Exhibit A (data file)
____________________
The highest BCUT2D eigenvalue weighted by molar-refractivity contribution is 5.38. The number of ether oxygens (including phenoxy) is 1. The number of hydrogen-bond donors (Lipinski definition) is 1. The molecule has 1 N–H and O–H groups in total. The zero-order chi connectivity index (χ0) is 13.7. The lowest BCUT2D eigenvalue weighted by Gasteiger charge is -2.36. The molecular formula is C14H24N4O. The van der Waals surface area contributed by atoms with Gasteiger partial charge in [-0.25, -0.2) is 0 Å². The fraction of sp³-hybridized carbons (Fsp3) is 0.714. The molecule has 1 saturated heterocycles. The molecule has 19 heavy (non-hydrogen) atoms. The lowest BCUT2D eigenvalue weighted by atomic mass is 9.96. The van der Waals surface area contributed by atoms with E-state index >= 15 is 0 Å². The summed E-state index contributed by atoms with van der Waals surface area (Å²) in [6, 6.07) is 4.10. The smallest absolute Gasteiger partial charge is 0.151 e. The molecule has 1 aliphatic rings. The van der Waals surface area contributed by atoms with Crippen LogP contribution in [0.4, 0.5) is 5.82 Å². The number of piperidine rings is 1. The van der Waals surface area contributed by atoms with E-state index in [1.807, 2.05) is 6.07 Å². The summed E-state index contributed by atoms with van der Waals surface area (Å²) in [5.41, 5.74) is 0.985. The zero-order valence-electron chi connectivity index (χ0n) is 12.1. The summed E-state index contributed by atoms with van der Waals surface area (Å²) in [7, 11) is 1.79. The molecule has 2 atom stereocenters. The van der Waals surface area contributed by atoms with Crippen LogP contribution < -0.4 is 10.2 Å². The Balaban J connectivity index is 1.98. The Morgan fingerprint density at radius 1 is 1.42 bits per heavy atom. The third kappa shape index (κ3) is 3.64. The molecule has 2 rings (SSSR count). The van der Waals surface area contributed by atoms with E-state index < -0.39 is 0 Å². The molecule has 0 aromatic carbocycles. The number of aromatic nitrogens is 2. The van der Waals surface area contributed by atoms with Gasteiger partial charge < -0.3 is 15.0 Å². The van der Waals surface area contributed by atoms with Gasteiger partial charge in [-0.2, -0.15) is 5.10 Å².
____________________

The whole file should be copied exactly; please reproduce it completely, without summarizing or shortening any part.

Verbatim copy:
The highest BCUT2D eigenvalue weighted by molar-refractivity contribution is 5.38. The number of ether oxygens (including phenoxy) is 1. The number of hydrogen-bond donors (Lipinski definition) is 1. The molecule has 1 N–H and O–H groups in total. The zero-order chi connectivity index (χ0) is 13.7. The lowest BCUT2D eigenvalue weighted by Gasteiger charge is -2.36. The molecular formula is C14H24N4O. The van der Waals surface area contributed by atoms with Gasteiger partial charge in [-0.25, -0.2) is 0 Å². The fraction of sp³-hybridized carbons (Fsp3) is 0.714. The molecule has 1 saturated heterocycles. The molecule has 19 heavy (non-hydrogen) atoms. The lowest BCUT2D eigenvalue weighted by atomic mass is 9.96. The van der Waals surface area contributed by atoms with E-state index >= 15 is 0 Å². The summed E-state index contributed by atoms with van der Waals surface area (Å²) in [6, 6.07) is 4.10. The smallest absolute Gasteiger partial charge is 0.151 e. The molecule has 1 aliphatic rings. The van der Waals surface area contributed by atoms with Crippen LogP contribution in [0.4, 0.5) is 5.82 Å². The number of piperidine rings is 1. The van der Waals surface area contributed by atoms with E-state index in [1.807, 2.05) is 6.07 Å². The summed E-state index contributed by atoms with van der Waals surface area (Å²) in [5.41, 5.74) is 0.985. The zero-order valence-electron chi connectivity index (χ0n) is 12.1. The summed E-state index contributed by atoms with van der Waals surface area (Å²) in [7, 11) is 1.79. The molecule has 2 atom stereocenters. The van der Waals surface area contributed by atoms with Crippen LogP contribution < -0.4 is 10.2 Å². The Balaban J connectivity index is 1.98. The Morgan fingerprint density at radius 1 is 1.42 bits per heavy atom. The third kappa shape index (κ3) is 3.64. The molecule has 2 rings (SSSR count). The van der Waals surface area contributed by atoms with E-state index < -0.39 is 0 Å². The molecule has 0 aromatic carbocycles. The number of aromatic nitrogens is 2. The van der Waals surface area contributed by atoms with Gasteiger partial charge < -0.3 is 15.0 Å². The van der Waals surface area contributed by atoms with Gasteiger partial charge in [-0.2, -0.15) is 5.10 Å².